A proposed 1,152-metre skyscraper with 42 storeys in Basra, Iraq, could soon be the world’s tallest building, surpassing Dubai’s Burj Khalifa which is 830 metres tall.
As part of a city-wide master plan, AMBS Architects, who have offices in London and Baghdad, was commissioned by the Basra Governorate “with an aim of maximizing the city’s capacity by 2025” in the world’s “first vertical city”, according to architecture and design site, designboom.
The building structure named “The Bride”, would be comprised of four conjoined towers including residential areas, school, a sky garden, commercial centre as well as its own rail network spanning across 1,550,908 square metres.
“Super-tall towers are perceived as an object in the distance,” said AMBS.
“An alien planted in the city, disconnected from the urban scale at ground level. The Bride, on the other hand, will be conceived as a city itself both vertically but also horizontally from the ground.”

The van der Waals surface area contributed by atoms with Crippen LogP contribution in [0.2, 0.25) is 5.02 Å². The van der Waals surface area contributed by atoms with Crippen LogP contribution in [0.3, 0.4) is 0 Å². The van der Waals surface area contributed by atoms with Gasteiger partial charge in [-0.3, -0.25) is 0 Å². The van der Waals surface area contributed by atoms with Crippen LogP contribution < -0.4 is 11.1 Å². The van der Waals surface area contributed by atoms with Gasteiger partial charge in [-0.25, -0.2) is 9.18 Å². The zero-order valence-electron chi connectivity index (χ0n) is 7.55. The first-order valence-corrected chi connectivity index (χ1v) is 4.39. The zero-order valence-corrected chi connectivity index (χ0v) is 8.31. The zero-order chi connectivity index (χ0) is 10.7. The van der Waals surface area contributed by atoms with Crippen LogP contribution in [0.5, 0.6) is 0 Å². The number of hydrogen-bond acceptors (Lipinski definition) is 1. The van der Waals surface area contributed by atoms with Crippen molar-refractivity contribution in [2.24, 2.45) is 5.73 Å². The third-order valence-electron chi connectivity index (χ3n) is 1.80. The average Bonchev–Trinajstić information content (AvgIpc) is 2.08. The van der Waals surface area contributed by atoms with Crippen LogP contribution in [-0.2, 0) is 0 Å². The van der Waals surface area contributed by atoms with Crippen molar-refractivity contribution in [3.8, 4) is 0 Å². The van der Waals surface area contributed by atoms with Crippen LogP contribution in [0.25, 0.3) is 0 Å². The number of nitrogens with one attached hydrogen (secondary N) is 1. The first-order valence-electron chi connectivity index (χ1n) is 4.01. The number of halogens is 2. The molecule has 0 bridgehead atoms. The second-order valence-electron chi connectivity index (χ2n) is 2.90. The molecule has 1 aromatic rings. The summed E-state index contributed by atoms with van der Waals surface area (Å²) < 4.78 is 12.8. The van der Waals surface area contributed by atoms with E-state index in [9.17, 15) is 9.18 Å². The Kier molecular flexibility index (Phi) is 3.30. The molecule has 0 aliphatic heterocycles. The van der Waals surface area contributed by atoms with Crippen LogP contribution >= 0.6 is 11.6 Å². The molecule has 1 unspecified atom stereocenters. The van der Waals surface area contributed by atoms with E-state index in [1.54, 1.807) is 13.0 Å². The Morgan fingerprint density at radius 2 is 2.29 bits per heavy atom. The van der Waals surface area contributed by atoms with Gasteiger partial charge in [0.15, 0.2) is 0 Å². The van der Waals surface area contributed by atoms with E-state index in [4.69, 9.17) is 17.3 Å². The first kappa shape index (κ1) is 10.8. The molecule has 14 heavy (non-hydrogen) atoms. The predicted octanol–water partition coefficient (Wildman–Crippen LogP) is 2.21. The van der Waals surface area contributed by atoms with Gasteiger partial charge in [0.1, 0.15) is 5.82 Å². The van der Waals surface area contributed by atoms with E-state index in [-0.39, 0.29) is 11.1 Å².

The project, which would sit on 1,550,000 square metres of land, was designed to address the issue of urban sprawl and to limit the impacts on the environment with a net zero structure with energy production equal to its energy consumption.
According to designboom, the design would “respond to the external environment strategically” with a glazed canopy, nicknamed the “veil”, to provide shading on the south side as well as the use of hybrid solar cooling PVT panels to produce chilled water for cooling.
Here’s a closer look at the incredible project.
The Bride is part of a huge trend to build upwards with higher density to combat the issue of outward growth in cities.
The state-of-the-art project is looking the be the 'epicentre of growth and investment' in Basra, Iraq, which is currently home to a large supply of Iraq's oil reserves.
The structure is made up of four towers with heights of 1,152 metres, 724 metres, 484 metres and 61 metres respectively and will be connected by 'sky gardens.'
The project received its name 'The Bride' after it was dubbed as the 'The Bride of the Gulf’ by the local people.
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